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Minor League Ballpark In Hartford, Conn., Goes Peanut-Free


A baseball team in Hartford, Conn., has broken with an old tradition. It has banned peanuts from the ballpark so people with allergies can enjoy the game with everyone else. The Hartford Yard Goats are the first professional baseball team in the U.S. to get rid of peanuts. Connecticut Public Radio's Frankie Graziano was in the stands as the team embarked on a peanut-free era.

FRANKIE GRAZIANO, BYLINE: People have sung the chorus of "Take Me Out To The Ball Game" for a century.

UNIDENTIFIED PEOPLE: (Singing) Take me out to the ball game. Take me out to the crowd.

GRAZIANO: One of the most famous lines is sung here by fans at a recent Hartford Yard Goats home game.

UNIDENTIFIED PEOPLE: (Singing) Buy me some peanuts and Cracker Jacks. I don't care if we ever get back. So let's...

GRAZIANO: But now that the stadium is peanut-free, that line has been cut. For fan Colleen Joyce, that just seems wrong.

COLLEEN JOYCE: Yeah, it has to be in the song. Those are the original lyrics. You don't just get to change that.

GRAZIANO: Peanuts and Cracker Jacks are out of the song and off the menu. The ballpark is peanut-free and friendly to people with nut allergies. At a Screaming Goat concession stand, Joe and Celia Wheeler are in line ordering dinner.

JOE WHEELER: Two jumbo hot dogs and a order of fries.

GRAZIANO: Celia says she's a big fan of peanuts. She's got some at home next to her couch. Wheeler's got a problem with an outright ban.

CELIA WHEELER: I don't like that. I think everyone should, you know, be responsible for their own well-being. So if you can't have peanuts, don't have it. But if I want peanuts, I should be able to have it.

GRAZIANO: But Gina Salvatore represents a popular new school opinion. She was sitting with a friend behind the first base dugout.

GINA SALVATORE: There's always a chance to switch up traditions no matter how long you've loved baseball. And if it really comes down to the fact that there are no peanuts at the field, I don't think you're a real fan.

GRAZIANO: There's a ton of other things to eat at this ballpark. Vendors sell donuts wrapped in bacon. There's also a piece of chicken sandwiched between two toasted Rice Krispie Treats. That's what Kyle Constable ordered. He actually would have gotten peanuts tonight like every other game he goes to, but he's OK with the change.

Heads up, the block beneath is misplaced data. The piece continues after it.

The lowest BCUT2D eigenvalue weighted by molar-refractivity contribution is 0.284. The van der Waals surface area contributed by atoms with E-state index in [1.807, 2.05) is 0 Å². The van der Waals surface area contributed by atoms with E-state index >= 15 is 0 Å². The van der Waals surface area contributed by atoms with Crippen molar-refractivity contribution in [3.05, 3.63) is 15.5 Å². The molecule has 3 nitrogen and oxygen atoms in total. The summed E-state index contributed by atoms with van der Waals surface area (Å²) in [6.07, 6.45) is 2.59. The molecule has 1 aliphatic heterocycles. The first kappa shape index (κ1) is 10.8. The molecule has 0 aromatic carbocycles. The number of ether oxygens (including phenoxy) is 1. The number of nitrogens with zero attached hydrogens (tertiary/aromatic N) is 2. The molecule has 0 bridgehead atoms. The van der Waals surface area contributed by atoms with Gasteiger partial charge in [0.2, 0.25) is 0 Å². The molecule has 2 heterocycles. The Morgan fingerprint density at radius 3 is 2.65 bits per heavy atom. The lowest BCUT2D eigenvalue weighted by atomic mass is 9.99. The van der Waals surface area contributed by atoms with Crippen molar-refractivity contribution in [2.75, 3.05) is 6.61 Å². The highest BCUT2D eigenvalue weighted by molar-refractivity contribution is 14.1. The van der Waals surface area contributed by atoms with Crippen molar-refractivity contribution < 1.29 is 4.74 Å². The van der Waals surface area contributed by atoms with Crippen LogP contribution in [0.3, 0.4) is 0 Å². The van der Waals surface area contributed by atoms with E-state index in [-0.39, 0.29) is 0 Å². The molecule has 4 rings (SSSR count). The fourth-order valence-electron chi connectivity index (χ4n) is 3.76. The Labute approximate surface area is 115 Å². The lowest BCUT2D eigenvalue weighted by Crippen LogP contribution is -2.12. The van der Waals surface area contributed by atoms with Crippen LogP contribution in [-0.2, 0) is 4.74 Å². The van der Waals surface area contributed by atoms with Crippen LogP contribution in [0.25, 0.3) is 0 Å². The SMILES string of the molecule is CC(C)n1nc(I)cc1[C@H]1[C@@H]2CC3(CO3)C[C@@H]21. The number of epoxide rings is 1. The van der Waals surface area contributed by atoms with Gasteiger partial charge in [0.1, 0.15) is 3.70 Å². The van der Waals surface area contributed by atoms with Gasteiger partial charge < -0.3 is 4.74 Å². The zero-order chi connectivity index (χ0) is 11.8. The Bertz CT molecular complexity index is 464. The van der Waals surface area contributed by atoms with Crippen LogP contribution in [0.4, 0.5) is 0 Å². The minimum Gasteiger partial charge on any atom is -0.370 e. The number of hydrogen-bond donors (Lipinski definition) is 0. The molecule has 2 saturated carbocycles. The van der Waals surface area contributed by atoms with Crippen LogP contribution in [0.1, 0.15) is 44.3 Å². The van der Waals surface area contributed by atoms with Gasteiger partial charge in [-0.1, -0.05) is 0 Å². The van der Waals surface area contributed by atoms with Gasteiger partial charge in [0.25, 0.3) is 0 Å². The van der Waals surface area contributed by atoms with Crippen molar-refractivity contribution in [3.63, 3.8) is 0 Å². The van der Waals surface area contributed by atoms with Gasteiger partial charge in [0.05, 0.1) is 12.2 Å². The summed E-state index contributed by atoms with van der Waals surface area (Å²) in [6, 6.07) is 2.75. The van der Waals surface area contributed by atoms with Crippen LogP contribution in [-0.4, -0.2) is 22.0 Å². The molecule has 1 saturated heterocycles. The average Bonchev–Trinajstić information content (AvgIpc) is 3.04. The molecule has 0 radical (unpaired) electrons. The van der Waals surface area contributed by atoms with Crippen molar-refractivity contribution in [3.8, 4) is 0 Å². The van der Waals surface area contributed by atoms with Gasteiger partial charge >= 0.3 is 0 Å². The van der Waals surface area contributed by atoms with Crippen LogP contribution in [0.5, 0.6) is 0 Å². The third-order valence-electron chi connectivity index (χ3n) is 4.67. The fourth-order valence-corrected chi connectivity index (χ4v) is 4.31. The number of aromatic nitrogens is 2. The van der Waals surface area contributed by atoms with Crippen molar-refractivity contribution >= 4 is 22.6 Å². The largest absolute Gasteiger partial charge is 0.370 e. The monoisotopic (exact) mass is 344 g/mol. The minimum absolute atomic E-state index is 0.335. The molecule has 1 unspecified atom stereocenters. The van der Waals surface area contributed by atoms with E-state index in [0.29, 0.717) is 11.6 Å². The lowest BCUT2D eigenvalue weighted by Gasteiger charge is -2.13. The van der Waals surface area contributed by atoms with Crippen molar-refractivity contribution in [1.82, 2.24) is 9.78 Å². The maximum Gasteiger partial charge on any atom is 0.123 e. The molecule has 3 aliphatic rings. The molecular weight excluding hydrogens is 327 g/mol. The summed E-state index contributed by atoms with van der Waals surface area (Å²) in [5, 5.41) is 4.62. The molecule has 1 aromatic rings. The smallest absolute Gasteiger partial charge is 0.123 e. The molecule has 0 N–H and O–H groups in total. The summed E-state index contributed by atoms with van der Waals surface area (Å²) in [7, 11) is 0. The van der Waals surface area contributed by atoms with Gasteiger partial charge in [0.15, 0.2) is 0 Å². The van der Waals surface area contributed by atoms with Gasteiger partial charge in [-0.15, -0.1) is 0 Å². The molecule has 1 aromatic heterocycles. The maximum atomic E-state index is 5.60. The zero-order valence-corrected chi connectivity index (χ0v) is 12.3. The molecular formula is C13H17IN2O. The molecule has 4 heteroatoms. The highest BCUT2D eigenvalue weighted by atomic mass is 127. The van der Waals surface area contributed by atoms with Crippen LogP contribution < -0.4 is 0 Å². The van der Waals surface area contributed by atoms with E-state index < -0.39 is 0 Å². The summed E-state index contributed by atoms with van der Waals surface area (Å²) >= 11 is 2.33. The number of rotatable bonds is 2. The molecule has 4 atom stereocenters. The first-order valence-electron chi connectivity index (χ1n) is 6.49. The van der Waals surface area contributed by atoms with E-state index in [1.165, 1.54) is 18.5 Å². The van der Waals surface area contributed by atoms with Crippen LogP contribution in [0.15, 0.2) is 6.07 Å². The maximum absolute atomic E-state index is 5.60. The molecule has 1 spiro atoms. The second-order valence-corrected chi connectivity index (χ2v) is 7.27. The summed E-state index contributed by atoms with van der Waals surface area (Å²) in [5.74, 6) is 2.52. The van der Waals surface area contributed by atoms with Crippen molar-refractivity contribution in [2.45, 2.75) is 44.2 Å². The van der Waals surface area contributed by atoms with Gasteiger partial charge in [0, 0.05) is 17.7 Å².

KYLE CONSTABLE: It's kind of a tradition for me to get them, but it's a sacrifice I'm willing to make if it makes the ballpark a better place for kids to be at who have this allergy, people to be at who have this allergy.

GRAZIANO: Kids like 11-year-old Trevor Hooker. If he had gone to a game in the past and breathed in any kind of peanut dust or residue...

TREVOR HOOKER: I could end up, like, seriously in an anaphylactic reaction and end up in the hospital and possibly die.

GRAZIANO: The team invited first-timers like Trevor Hooker to the ballgame and even had them on field for a pregame ceremony. That was a nice gesture, but Yard Goats General Manager Mike Abramson says it was also part strategy.

MIKE ABRAMSON: I didn't get a single person who said a negative thing about it. I asked in all the stands if anybody asked for peanuts. They said a few people at each stand did. When they told them that we didn't offer it, they just got something else. So I really thought when you get down to the game level it would not be an issue, and it appears not to have been.

GRAZIANO: While the Hooker family can now watch baseball in Hartford, they hope peanut-free catches on at more ballparks across the nation so that Trevor and other allergy sufferers can also enjoy America's pastime. For NPR News, I'm Frankie Graziano in Hartford, Conn.


SHAPIRO: And by the way, if you were wondering about the lyrics to this song now in Hartford, it goes, buy me a hot dog and a Yard Goats cap.

(SOUNDBITE OF SONG, "TAKE ME OUT TO THE BALL GAME") Transcript provided by NPR, Copyright NPR.

Frankie Graziano joined CPBN in October of 2011 as a sports producer. In addition to reporting for WNPR, Graziano produces feature profiles for CPTV and the web.